Interview with Annie Leonard: "The Story of Stuff"
Annie's name might sound familiar to those in the environment circle, and even those not in it. Annie was the writer and star of the viral video "The Story of Stuff", focusing on on the effects of human consumption - the video since its creation has reached over 10 million hits worldwide. In the 20-minute video Annie, an activist who spent the past 10 years traveling the globe fighting environmental threats, takes viewers on an eye-opening tour on the real costs of our consumer driven culture. Since the creation of the video, Annie has been named Time's Hero of the Environment of 2008 and was the feature of a front page story in the New York Times.
The book is a follow up and takes the basic concepts of the video and greatly expands it with detailed information on every stage of the consumer process, from extraction, production, distribution, consumption and disposal, revealing the poor, unsustainable state that our lives have taken in the past couple of decades.
Here are the highlights of my phone conversation with Annie this morning talking about her new book, and her hopes for escaping this consumer culture:
The “Story of Stuff” was video was highly successful – why then the need to write a book?
(Since the video came out) we had gotten 80,000 emails asking for more information and we were thrilled and shocked that so many cared. Trying to answer all those questions, getting thousands of emails a week was exhausting. I also realized this was going to keep happening, it was not a short-term interest.
There is only so much that can go into a little cartoon. As well, a lot of people don’t have access to high-speed internet. In most of the world, and even in huge amounts in North America, people don’t have access to high speed internet to view the video. The kind of change we need is going to require being inclusive and reaching beyond those who can access the internet. A book was a broader, deeper platform that provided more information.
How can our generation, a group that has spent their lives growing up in artificially developed environments, eating artificially developed food, and are disconnected physically and emotionally from nature, develop an instinct love and respect for nature like you have?
It’s hard because my daughter loves the laptop and is constantly plugged in, and you really need to drag them outside. It is incredibly important to be with nature, to really go out into the woods and to do activities like camping. We can’t do as much now-a-days, but it’s important to give (young people) that experience. My time spent in the woods, camping in the summer, overnight trips, those times developed a deep sense of humility within myself.
How do you respond to the naysayers that defend their right to consume, to waste, as they perceive cutting back as essentially hindering their quality of life?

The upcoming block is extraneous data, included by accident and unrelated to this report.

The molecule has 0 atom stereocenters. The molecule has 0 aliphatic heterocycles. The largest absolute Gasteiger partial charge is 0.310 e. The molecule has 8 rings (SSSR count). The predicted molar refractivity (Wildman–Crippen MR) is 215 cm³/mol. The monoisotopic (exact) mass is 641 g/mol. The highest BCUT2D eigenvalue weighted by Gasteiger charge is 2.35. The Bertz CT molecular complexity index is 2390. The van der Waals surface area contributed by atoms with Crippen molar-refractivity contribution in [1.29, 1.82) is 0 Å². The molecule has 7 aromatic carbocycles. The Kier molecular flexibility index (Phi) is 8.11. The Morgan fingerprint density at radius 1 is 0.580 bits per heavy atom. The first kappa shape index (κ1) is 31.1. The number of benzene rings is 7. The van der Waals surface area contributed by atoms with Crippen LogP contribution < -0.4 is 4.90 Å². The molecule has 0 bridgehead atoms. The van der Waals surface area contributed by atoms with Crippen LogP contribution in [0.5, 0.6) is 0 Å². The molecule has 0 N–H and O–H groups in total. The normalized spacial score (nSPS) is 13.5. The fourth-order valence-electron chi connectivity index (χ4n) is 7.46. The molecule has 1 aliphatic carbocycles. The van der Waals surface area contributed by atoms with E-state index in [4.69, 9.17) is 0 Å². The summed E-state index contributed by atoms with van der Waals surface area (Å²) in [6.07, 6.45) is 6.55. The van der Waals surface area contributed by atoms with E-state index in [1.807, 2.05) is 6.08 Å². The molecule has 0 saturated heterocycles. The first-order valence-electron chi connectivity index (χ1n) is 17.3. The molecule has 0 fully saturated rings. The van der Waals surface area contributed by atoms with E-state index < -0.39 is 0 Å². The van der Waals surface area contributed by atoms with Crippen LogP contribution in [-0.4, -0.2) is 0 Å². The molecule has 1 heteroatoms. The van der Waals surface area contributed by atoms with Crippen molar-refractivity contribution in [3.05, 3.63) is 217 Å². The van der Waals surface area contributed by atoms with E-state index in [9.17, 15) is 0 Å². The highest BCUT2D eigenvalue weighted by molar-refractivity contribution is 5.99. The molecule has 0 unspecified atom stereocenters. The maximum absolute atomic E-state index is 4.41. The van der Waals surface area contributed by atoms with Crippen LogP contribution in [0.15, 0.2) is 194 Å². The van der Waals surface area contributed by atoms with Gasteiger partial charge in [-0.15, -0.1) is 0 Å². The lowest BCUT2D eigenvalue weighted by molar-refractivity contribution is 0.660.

I decide whether they are in the “reachable camp” or “unreachable camp”, whether they are indoctrinated into consumer culture. I tell them to turn the TV a little off, to re-engage in their community. If we can get people to try that, I hope that they find it so delicious, so rewarding, that people want to switch over. For the unreachables, they clearly won’t. We can not get hung up trying to convince the minority. If you look at the data, the vast majority of people are sympathetic about the environment, and want to live in a sustainable, safe, clean planet.
What are your own personal hopes for the future? Can humanity really stop this incessant consumerism and wasteful lifestyle?
I think a growing number of people are fed-up with the Work-Watch-Spend treadmill, and told what to buy and increasingly realizing that its just not that fun. Increasingly people are waking up everywhere I go, all over the country and world, with businesses figuring out how to eliminate toxic chemicals, build their local community more. Everywhere you go, schools are doing more environmental education. But for a lot of people, it just might have to get worse before they realize and wake up.
Can the concepts of your book be introduced to children or is it too complex for them?
When I was making the video, I was not making it for kids. I was thinking, this film isn’t going to be shown in schools. But I literally have gotten feedback from elementary school kids to post-graduate students in economics. The breadth of reach is phenomenal. The book, like the film, contains serious scientific and technical information, fun stories, and tries to be as inclusive as possible. There are a lot of great environmental books out there, a lot of them technical and intellectual with serious language, and sometimes they can serve to intimidate or exclude a lot of people from the conversation. So I hope that with this book it makes a lot of this information more accessible and easier to share.
To learn more about the Story of Stuff Project and to view Annie's other videos on "The Story of Cap and Trade", click here.
To watch the original video, here is the link on YouTube.